Recently a highly respected nobleman, who has rendered distinguished service to the State in many spheres, startled the nation by a letter which gave rise to very considerable apprehension on the part of those whose main anxiety is that this war should terminate in an upright and enduring peace and not in a humiliating surrender. I now understand that all our anxieties as to this epistle were groundless, that Lord Lansdowne had not intended in the least to convey the meaning which his words might reasonably bear; that all the time he was in complete agreement with President Wilson, and only meant to say exactly the same thing as the American President said in his recent great speech to Congress. Now the Government are in full agreement with that speech. Mr. Asquith, I am not surprised to see, is also in agreement with it. The British nation is undoubtedly in agreement with it, and as Lord Lansdowne has also declared that he agrees with it, things which agree with the same thing agree with one another. I, therefore, take it that the interpretation placed on Lord Lansdowne's letter, not merely by strong supporters of the Allied cause, but also by its opponents, in this country, in America, and in France, and now also, I observe, in Germany and in Austria, was not in the least that which Lord Lansdowne desired to give to it. I do not desire to force a controversy if none exists, for national unity is essential to success. But I might be forgiven for saying that if Lord Lansdowne simply meant to say exactly the same thing as President Wilson, it is a great misfortune that he did not carry out that intention. I was attending the Allied Conference in Paris at the time that his letter appeared. It was received there with painful amazement. However,

it is satisfactory to know that Lord Lansdowne was misunderstood, both by his friends and by his critics, and that the whole weight of his authority and influence may be reckoned on the side of the enforcement of what I call the Wilson policy.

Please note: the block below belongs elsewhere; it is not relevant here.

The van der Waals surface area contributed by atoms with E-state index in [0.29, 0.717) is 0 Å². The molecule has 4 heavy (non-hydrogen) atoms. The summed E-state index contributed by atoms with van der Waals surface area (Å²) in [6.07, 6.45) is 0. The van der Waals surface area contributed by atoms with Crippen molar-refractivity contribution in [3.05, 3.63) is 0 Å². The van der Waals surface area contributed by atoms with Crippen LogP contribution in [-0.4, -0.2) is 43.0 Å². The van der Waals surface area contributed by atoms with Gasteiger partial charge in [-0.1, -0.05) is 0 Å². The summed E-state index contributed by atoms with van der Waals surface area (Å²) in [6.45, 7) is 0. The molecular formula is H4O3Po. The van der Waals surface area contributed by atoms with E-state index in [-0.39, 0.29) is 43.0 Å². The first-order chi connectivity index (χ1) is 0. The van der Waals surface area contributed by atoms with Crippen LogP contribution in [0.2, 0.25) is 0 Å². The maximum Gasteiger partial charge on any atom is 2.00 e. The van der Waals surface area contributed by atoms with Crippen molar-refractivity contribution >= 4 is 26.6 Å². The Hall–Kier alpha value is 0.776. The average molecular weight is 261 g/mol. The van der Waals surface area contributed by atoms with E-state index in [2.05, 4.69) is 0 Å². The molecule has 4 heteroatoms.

THE HALF-HEARTED MAN

I shall, therefore, pass on from this letter to the view which it was supposed to advocate, but did not, to the opinions which are held and expressed by a number of people in this country. It is true they are in a minority, but they are a very active minority, and they busy themselves insidiously, persistently, skilfully, impressing these views on the people. The Lansdowne letter brought them out into the open. They thought that at last they had discovered a leader, and there is no doubt that they were prepared to take action with a view to forcing this country into a premature and vanquished peace. The danger is not the extreme pacifist. I am not afraid of him. But I warn the nation to watch the man who thinks that there is a half-way house between victory and defeat. There is no half-way house between victory and defeat. These are the men who think that you can end the war now by some sort of what they call pact of peace, by the setting up of a League of Nations with conditions as to arbitration in the event of disputes, with provision for disarmament, and with a solemn covenant on the part of all nations to sign a treaty on those lines, and not merely to abide by it themselves, but to help to enforce it against any nation that dares to break it.

That is the right policy after victory. Without victory it would be a farce. Why, we are engaged in a war